“Willie Gillis in Church” by Norman Rockwell
This Memorial Day, we remember Norman Rockwell’s WWII soldier, Robert Buck, who passed away this week, with warmth and gratitude.
“Willie Gillis on KP” by Norman Rockwell
Most artists depicted the WWII soldier as a big, strapping man with chiseled features. Rockwell wanted the boy next door. So he studied faces. “The model Rockwell used for Gillis was my wife’s uncle,” emailed Jarrod. “Apparently, they met in Vermont. He (Bob Buck) said that this guy wouldn’t stop staring at him and that he was about to knock his block off when the guy said he was Norman Rockwell and that he wanted to paint him.” By the time of this 1942 cover, many a soldier could identify with the homesick Willie eager for news from home. The war meant financial strains and spiraling costs for everything: it was with this issue that the price of The Saturday Evening Post rose from five to ten cents.
“Willie Gillis’ Package from Home” by Norman Rockwell
Robert Buck said he was sixteen when he first posed for Rockwell, and both model and artist were surprised at the success of the Willie Gillis covers. This is the first of eleven covers of the “every soldier.” Nothing like a package from home to make you a popular guy. “Norman was a kind gentleman to work with,” Buck wrote. “I had no experience or training for modeling. Many poses or expressions had to be held for agonizing periods of time. Norman’s patience was terrific.” It sounds like the model showed great patience as well.
“Willie Travels” by Norman Rockwell
This eighth cover from 1943 is ironic: A fakir with the power to charm cobras is astonished at Willie’s string trick. Looks like the small-town boy made it to the Middle East and possessed some charm himself. Rockwell was crushed when his “soldier” joined a branch of the Navy, leaving him without the model for his popular series. Ah, but Norman was clever, as we will see.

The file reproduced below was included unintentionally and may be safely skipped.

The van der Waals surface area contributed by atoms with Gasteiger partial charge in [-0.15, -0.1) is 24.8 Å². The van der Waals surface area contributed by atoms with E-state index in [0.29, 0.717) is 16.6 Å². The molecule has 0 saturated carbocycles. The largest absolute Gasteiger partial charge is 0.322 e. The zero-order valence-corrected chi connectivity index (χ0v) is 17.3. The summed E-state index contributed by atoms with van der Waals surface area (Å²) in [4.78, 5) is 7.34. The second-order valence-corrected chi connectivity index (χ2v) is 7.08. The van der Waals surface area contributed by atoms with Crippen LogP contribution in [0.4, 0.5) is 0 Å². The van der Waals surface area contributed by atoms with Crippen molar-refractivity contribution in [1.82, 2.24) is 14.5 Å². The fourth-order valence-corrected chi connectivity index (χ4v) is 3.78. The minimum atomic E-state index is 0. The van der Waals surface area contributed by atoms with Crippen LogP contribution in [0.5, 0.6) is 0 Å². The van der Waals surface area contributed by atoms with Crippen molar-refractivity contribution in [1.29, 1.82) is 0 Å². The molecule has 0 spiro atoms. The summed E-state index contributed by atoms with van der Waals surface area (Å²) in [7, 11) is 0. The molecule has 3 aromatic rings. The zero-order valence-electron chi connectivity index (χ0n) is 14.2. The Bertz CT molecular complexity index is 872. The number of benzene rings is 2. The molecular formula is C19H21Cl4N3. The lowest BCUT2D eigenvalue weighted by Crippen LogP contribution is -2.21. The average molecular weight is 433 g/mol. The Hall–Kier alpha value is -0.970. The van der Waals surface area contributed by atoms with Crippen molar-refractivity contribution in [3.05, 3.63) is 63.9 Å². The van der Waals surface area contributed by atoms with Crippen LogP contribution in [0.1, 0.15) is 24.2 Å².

“Double Trouble for Willie Gillis” by Norman Rockwell
When two young ladies check their mail at the same time, the result is trouble. Both have photos of our favorite soldier and each is signed, “Love, Willie.” Maybe you should stay in the war zones where it’s safe, Willie. This shows how smart Rockwell was to create another Gillis cover, using only a photo of Willie. It also shows how handy it was to have a good friend and neighbor like Post artist Mead Schaeffer, who happened to have a couple of pretty daughters to pose for the cover.
“Willie Gillis in College” by Norman Rockwell
The final Gillis cover was in October 1946. Our favorite soldier, looking different in civvies, is using his G.I. Bill of Rights to attend college. After finishing this cover in Vermont, Rockwell enlisted the aid of his model to haul the painting to the Saturday Evening Post offices in Philadelphia, where Bob Buck was treated like a celebrity. Mr. Buck, soldiers from different generations will identify with these portraits of military life. Rest in peace, Bob.